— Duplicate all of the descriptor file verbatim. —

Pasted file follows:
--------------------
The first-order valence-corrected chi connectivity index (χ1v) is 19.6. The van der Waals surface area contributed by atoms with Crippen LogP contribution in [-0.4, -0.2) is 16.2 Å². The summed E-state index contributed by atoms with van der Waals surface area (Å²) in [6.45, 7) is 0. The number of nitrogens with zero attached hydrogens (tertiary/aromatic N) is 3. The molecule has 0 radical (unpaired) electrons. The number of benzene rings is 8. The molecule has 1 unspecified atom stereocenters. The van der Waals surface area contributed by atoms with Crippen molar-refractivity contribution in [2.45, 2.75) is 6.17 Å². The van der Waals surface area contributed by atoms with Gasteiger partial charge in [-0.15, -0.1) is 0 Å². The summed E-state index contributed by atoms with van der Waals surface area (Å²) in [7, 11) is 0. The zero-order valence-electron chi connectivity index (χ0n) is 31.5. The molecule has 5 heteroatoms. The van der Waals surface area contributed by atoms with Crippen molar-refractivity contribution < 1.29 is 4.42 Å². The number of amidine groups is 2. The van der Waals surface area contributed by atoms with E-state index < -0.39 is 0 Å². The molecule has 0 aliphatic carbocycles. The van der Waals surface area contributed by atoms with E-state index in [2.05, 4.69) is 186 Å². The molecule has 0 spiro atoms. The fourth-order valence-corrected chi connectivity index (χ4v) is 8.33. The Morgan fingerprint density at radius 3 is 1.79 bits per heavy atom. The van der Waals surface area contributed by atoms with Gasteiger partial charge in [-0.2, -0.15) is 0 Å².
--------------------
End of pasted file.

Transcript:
The first-order valence-corrected chi connectivity index (χ1v) is 19.6. The van der Waals surface area contributed by atoms with Crippen LogP contribution in [-0.4, -0.2) is 16.2 Å². The summed E-state index contributed by atoms with van der Waals surface area (Å²) in [6.45, 7) is 0. The number of nitrogens with zero attached hydrogens (tertiary/aromatic N) is 3. The molecule has 0 radical (unpaired) electrons. The number of benzene rings is 8. The molecule has 1 unspecified atom stereocenters. The van der Waals surface area contributed by atoms with Crippen molar-refractivity contribution in [2.45, 2.75) is 6.17 Å². The van der Waals surface area contributed by atoms with Gasteiger partial charge in [-0.15, -0.1) is 0 Å². The summed E-state index contributed by atoms with van der Waals surface area (Å²) in [7, 11) is 0. The zero-order valence-electron chi connectivity index (χ0n) is 31.5. The molecule has 5 heteroatoms. The van der Waals surface area contributed by atoms with Crippen molar-refractivity contribution < 1.29 is 4.42 Å². The number of amidine groups is 2. The van der Waals surface area contributed by atoms with E-state index < -0.39 is 0 Å². The molecule has 0 aliphatic carbocycles. The van der Waals surface area contributed by atoms with E-state index in [2.05, 4.69) is 186 Å². The molecule has 0 spiro atoms. The fourth-order valence-corrected chi connectivity index (χ4v) is 8.33. The Morgan fingerprint density at radius 3 is 1.79 bits per heavy atom. The van der Waals surface area contributed by atoms with Gasteiger partial charge in [-0.2, -0.15) is 0 Å².